High School Sports

High school notebook: Change to Mr., Miss Basketball process raises questions

On March 16, 2012, five finalists for Mr. Basketball were announced during the quarterfinals of the Sweet Sixteen in Rupp Arena.

On Feb. 27, 2013, five finalists each for Mr. and Miss Basketball were announced by the sponsoring Kentucky Lions Eye Foundation in a news release.

On Jan. 29, 2014, seven finalists each for Mr. and Miss Basketball were announced at the Bluegrass Sports Awards banquet in Lexington.

See a trend developing?

Will next season's Mr. and Miss Basketball finalists be revealed on Christmas Day?

Will the 2015-16 pre-season include a Thanksgiving Day parade appearance by all of the Mr. and Miss Basketball finalists?

I understand that the Kentucky Lions Eye Foundation, in conjunction with the Bluegrass Sports Commission, is trying to revive interest in the Kentucky-Indiana All-Star series that has been on life-support for several years. It hopes one way to do that is by adding some pop to the Mr. and Miss Basketball awards. But I'm not sure fast-tracking the process is the right way.

Noel Hardwick of the Kentucky Lions Eye Foundation said ballots were sent out to all of the state's high school coaches in early January, and they had three weeks to vote for the top players.

Why the hurry? And why seven finalists? Why not five? Why not 10? Hardwick said he didn't know the answer to that.

And why will Mr. Basketball be announced on March 18, the day before the Sweet Sixteen tips off? Shouldn't a player's performance under the bright lights and heavy pressure of the state tournament factor into his Mr. Basketball candidacy? Dominique Hawkins probably won Mr. Basketball last year with his fabulous play in leading Madison Central to the Sweet Sixteen title.

Hardwick said the Lions Club will consider that question in the future.

All of the Mr. Basketball finalists — Jackson Davis of Lafayette, Trent Gilbert of Scott County, Shane Hall of Johnson Central, Brandon Hatton of Dixie Heights, Justin Johnson of Perry Central, and Kelan Martin and Quentin Snider of Ballard — were among the top nine seniors in the pre-season ratings. Jordan Green of Henry Clay and LaMontray Harris of Pleasure Ridge Park didn't make the cut.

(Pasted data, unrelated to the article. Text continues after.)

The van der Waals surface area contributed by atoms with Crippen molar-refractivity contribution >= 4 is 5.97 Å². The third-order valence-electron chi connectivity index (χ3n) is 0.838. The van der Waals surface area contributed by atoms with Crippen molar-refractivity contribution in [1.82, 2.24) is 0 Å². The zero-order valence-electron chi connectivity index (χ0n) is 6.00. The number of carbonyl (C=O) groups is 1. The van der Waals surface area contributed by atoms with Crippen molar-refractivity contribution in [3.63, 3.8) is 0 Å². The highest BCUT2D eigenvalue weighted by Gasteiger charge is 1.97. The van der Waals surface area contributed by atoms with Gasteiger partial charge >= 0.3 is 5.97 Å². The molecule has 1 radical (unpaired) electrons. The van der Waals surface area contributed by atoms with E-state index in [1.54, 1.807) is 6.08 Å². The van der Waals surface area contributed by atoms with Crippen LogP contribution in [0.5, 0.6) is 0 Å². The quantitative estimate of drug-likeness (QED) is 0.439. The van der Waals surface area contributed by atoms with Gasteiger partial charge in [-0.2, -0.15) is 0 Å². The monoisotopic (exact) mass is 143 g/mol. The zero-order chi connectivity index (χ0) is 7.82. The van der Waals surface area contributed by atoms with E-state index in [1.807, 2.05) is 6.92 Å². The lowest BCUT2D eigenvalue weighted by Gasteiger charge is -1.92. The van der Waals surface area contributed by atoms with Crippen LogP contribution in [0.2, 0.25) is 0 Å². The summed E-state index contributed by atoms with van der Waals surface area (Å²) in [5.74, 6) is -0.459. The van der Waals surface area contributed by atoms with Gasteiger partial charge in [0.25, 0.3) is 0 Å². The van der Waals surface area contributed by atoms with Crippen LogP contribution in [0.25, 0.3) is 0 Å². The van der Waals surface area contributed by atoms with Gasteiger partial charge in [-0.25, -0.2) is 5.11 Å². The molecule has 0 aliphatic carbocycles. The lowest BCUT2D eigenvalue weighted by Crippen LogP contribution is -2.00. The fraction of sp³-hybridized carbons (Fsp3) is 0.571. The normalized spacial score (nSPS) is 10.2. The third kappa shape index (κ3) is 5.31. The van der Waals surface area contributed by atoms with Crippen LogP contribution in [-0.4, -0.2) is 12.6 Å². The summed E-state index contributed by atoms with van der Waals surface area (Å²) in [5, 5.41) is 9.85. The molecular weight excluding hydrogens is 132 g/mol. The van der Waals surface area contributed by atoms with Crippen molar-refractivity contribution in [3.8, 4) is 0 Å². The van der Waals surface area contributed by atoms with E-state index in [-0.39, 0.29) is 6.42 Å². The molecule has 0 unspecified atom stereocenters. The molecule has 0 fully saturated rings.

All of the Miss Basketball finalists — Ivy Brown of LaRue County, Makenzie Cann and Eriel McKee of Anderson County, Nicole Kiernan of Newport Central Catholic, Javonna Layfield of Ballard, Kayla Rankin of Perry Central and Daijia Ruffin of Sacred Heart — were among the top eight seniors in the pre-season. Only Danielle Lawrence of Butler wasn't a finalist.

There was other news Wednesday: The Kentucky half of the Kentucky-Indiana all-star series will be played at Transylvania University the next three years.

Will another change in venue help this once grand rivalry win over the fans again? I doubt it. Kentucky has hosted the Hoosiers in Louisville, Bowling Green, Frankfort, Owensboro and Lexington over the past 20 years, but the support has suffered everywhere. At least an effort is being made to shake things up. "This is all a work in progress," Hardwick said. "We want it to be the best we can make it. And we're just getting started."

■ The Joe B. Hall Prep Classic, postponed because of bad weather on Jan. 25, has been reset for Feb. 9. Will the four-game lineup include a battle of unbeatens when Wayne County plays Montgomery County? Wayne County (20-0) has to play Southwestern on Friday, Clinton County on Tuesday, McCreary Central on Feb. 7 and Knott Central on Feb. 8 (in the Jock Sutherland Classic at Lafayette). Montgomery County (18-0) has Clark County on Friday, Elizabethtown on Tuesday and Augusta on Feb. 8 (in the Jock Sutherland Classic).

■ Franklin County played host to Scott County in boys' basketball Tuesday night. But they wound up playing at Western Hills after the Flyers' Lorenzo McCaskell broke the rim off the backboard in pre-game warm-ups. Coach Tommy Johnson said he's not sure what happened. "I was sitting on the other end of the court and I heard a bang," he said. "I looked up and saw glass falling down, and Lorenzo was laying the rim on the floor." Johnson said he immediately thought of moving the game to Western Hills. Franklin County Athletic Director Tracy Spickard and Principal Buddy Sampson met with the referees and Scott County AD Joe Pat Covington. Spickard called Western Hills' AD Craig Fry, who was at Shelby County for a game. Fry agreed to let Franklin County use the Wolverines' gym. He and Western Hills assistant principal Greg Lawson drove back from Shelbyville to help set things up. "It was a tremendous joint effort," Spickard said in an email. "We owe special gratitude to Western Hills. They went above and beyond to assist us." After only an hour delay, Scott County won 72-41. "On the way over I guess we left our game plan and focus at Franklin County," Johnson said.